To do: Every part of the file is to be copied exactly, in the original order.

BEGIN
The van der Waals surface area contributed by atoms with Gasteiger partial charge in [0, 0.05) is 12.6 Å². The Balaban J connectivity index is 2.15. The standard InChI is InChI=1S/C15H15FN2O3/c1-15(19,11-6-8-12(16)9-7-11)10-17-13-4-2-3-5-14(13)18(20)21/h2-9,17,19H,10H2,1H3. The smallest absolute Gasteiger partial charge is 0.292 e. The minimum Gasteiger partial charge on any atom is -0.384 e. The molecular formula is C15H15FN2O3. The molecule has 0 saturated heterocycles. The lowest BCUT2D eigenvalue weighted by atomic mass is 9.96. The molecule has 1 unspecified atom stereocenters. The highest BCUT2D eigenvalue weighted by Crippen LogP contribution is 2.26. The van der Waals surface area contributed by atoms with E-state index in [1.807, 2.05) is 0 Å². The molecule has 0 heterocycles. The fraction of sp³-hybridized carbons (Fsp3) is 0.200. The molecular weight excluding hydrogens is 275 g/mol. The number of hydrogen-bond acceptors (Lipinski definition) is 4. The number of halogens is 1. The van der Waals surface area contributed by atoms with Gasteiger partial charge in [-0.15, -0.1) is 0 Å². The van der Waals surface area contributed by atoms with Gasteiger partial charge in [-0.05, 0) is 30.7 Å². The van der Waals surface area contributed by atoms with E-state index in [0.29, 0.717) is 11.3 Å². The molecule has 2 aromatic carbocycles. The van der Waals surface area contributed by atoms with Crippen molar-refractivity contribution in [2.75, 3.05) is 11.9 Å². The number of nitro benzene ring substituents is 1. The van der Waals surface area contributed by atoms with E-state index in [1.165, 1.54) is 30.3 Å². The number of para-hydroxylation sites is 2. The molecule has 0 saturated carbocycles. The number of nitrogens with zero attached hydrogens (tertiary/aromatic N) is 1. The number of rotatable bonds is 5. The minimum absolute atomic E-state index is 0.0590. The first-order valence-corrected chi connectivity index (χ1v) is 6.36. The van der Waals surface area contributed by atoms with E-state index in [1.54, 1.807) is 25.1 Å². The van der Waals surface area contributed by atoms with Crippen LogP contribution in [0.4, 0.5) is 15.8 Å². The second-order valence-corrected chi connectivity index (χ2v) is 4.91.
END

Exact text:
The van der Waals surface area contributed by atoms with Gasteiger partial charge in [0, 0.05) is 12.6 Å². The Balaban J connectivity index is 2.15. The standard InChI is InChI=1S/C15H15FN2O3/c1-15(19,11-6-8-12(16)9-7-11)10-17-13-4-2-3-5-14(13)18(20)21/h2-9,17,19H,10H2,1H3. The smallest absolute Gasteiger partial charge is 0.292 e. The minimum Gasteiger partial charge on any atom is -0.384 e. The molecular formula is C15H15FN2O3. The molecule has 0 saturated heterocycles. The lowest BCUT2D eigenvalue weighted by atomic mass is 9.96. The molecule has 1 unspecified atom stereocenters. The highest BCUT2D eigenvalue weighted by Crippen LogP contribution is 2.26. The van der Waals surface area contributed by atoms with E-state index in [1.807, 2.05) is 0 Å². The molecule has 0 heterocycles. The fraction of sp³-hybridized carbons (Fsp3) is 0.200. The molecular weight excluding hydrogens is 275 g/mol. The number of hydrogen-bond acceptors (Lipinski definition) is 4. The number of halogens is 1. The van der Waals surface area contributed by atoms with Gasteiger partial charge in [-0.15, -0.1) is 0 Å². The van der Waals surface area contributed by atoms with Gasteiger partial charge in [-0.05, 0) is 30.7 Å². The van der Waals surface area contributed by atoms with E-state index in [0.29, 0.717) is 11.3 Å². The molecule has 2 aromatic carbocycles. The van der Waals surface area contributed by atoms with Crippen molar-refractivity contribution in [2.75, 3.05) is 11.9 Å². The number of nitro benzene ring substituents is 1. The van der Waals surface area contributed by atoms with E-state index in [1.165, 1.54) is 30.3 Å². The number of para-hydroxylation sites is 2. The molecule has 0 saturated carbocycles. The number of nitrogens with zero attached hydrogens (tertiary/aromatic N) is 1. The number of rotatable bonds is 5. The minimum absolute atomic E-state index is 0.0590. The first-order valence-corrected chi connectivity index (χ1v) is 6.36. The van der Waals surface area contributed by atoms with E-state index in [1.54, 1.807) is 25.1 Å². The van der Waals surface area contributed by atoms with Crippen LogP contribution in [0.4, 0.5) is 15.8 Å². The second-order valence-corrected chi connectivity index (χ2v) is 4.91.